Young people are striving to be better off than their parents

Wornicks Gisemba

The good book says: Children, obey your parents in the Lord. It adds: Fathers, do not provoke your children to anger, but bring them up in the discipline and instruction of the Lord.

In his autobiographical book entitled Dreams from My Father, Barack Obama denotes how he wishes to be different from his father. He presents his father as an overly egoistic African man, a philanderer and imbiber with little or no concern about his family’s welfare. Just like Obi Okonwo in Things Fall Apart who describes his father as lazybones, Barack Obama swears that he never inherited anything worthwhile from his father, Barack Obama Senior, save for the surname and genetic composition.

In May this year, I attended a launch for Rehema Kiteto’s book. Appointed at a tender age of 24, Rehema is the youngest Assistant County Commissioner, stationed at Bomet Central Sub-county. In the book, which she entitled Daring, she narrates how she endured economic depravity despite her father being a public servant. She points out an undoing of her father – siring a total nine children which is too big a number, hence scramble for providence. In a one-on-one conversation with her, Rehema vehemently stated to me that she will, by all means, have a leaner family, unlike her father.   She has recently been awarded by Africapitol as among the Fifty Most Influential and Inspirational Women in Kenya in the 2023/2024 period.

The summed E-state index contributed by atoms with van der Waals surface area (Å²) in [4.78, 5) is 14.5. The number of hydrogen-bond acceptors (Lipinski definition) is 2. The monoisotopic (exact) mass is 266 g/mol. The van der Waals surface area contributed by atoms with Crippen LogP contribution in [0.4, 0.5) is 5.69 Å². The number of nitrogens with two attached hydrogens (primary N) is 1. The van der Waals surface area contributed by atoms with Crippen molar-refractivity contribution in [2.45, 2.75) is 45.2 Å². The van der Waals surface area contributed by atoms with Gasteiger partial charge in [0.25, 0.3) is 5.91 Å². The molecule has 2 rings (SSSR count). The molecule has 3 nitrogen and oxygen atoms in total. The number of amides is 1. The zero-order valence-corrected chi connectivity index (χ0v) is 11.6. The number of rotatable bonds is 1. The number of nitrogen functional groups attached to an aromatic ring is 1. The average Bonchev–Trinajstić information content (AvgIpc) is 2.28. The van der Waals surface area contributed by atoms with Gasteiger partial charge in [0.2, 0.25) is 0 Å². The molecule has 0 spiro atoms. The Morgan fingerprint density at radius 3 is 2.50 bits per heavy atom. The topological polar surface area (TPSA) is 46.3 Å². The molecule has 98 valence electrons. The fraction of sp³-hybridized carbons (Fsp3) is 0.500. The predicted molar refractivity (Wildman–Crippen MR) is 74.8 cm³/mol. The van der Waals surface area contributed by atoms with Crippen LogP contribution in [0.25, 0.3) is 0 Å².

Deworming drive for school going children to begin next week

These are just a few among the innumerable instances where the young directly or indirectly express dissent to their seniors.

You see, when the young genuinely point out a mistake in their preceding generation and work on it diligently, success is sired. This is the power of dedication and being goal oriented. All of us know what Barack Obama became after working on the mistakes of his father — he eventually rose to become the president of the most powerful country on earth. This is the case with Okonkwo and Kiteto as aforementioned.

Society shouldn’t be incessantly condemnatory to the young. A majority of these young people are sufficiently visionary despite harbouring diversionary views and opinions from their elders. All that is important is to give them a chance to express themselves but not suppress, suffocate and choke their spaces.

By Wornicks Gisemba 

 Gisemba is a teacher of English at Nkoile Boys High School, Kajiado Central.

He is also an author and editor.   Website:

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